top of page

Research Rolls on Despite Cyber-Attack!

Updated: Dec 11, 2023

The worst days of COVID19 may be a bad memory now but a lockdown library still has its uses. The dangers to our way of living come not just from a deadly virus, as has been shown by the cyber-attack on the British Library's digital resources on 26th October 2023. The BL is working hard to restore its digital facilities. Those include (but are, obviously, not confined to), their digitised manuscripts and their catalogues of manuscripts. Researchers now, as during lockdown, are having to be resourceful in finding work-arounds. We at MEMSLib are doing just that and, for the remaining days or weeks while the online manuscript catalogue is not available, we have some tips for you.


To that point, several manuscript catalogues exist online elsewhere that may help close the gap while the BL’s site is being restored. MEMSLib has compiled a list which is linked at the end of this post!


For example, the vast and varied catalogue of the Old Royal and King’s Collection, Volume 1 contains a great number of biblical texts including Jerome’s Vulgate, theological works by St. Gregory the Great, St. Isadore of Seville, Alcuin and others. Also available are several treatises by St. Augustine, along with “controversial theological collections” from the reign of Henry VIII (p. 172), as well as statutes and charters from the reign of Elizabeth I (p. 278).


Volume 2 holds a good selection of Early Modern manuscripts including an entry for “complimentary verses by members from Eton College to Queen Elizabeth on her coming to windsor to escape the plague” (p. 4), medical tracts in Latin and French (MS. 12 B III p. 11) and transcripts of Scottish state papers during the reigns of James V and VI (MS. 18 B VI p. 280).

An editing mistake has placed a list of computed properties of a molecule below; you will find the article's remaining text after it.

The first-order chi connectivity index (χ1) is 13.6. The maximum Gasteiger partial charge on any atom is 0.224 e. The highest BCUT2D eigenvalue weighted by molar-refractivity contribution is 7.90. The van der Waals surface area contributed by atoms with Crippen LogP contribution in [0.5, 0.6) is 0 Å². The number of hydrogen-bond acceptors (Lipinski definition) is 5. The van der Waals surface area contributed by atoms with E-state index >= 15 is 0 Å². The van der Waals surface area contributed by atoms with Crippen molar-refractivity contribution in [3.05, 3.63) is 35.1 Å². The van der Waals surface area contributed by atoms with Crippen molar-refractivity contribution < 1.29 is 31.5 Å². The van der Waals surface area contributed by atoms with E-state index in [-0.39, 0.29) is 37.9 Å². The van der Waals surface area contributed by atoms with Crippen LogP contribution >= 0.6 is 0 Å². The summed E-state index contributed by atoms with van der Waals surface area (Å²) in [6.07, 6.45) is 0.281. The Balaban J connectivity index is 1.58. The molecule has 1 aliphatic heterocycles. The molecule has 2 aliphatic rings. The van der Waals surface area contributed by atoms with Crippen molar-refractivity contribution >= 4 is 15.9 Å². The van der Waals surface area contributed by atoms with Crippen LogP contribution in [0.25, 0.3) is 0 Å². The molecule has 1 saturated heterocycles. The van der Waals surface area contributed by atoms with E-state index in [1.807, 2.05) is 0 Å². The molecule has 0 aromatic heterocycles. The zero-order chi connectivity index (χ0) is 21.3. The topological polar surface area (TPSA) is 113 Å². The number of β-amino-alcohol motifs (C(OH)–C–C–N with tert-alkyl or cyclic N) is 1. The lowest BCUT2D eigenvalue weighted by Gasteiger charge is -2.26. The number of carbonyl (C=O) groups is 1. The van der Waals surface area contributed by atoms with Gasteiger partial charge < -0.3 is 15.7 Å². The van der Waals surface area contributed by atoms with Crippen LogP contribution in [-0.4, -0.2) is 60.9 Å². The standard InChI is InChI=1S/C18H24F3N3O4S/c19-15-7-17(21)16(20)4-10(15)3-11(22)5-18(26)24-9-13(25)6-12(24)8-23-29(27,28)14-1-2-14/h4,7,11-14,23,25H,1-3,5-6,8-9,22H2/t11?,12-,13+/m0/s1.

The Harley collection contains manuscripts related to politics and the workings of the government, including a treatise on the High Court of the Star Chamber (6256 p. 347), a number of items from parliament, such as the king’s speech and a petition reforming irregularities in the church from the reign of James I (6258-6260 p. 347), and various letters from officials in Queen Elizabeth’s court, including Francis Walsingham concerning the arrest of persons “suspected to be dealers in the Queen of Scots’ cause” (6991 p. 467).


Please check out our new page, Finding Manuscripts, on which you will find our helpful list, 'Alternative Routes to the British Library Collections'. Research involving manuscripts is far from paused!


The list is only a sample of manuscript catalogues available outside the British Library. If you know of a catalogue that should be included, please contact us here: https://www.memslib.co.uk/contact


We wish you all the best in your research!

295 views0 comments

Comments


bottom of page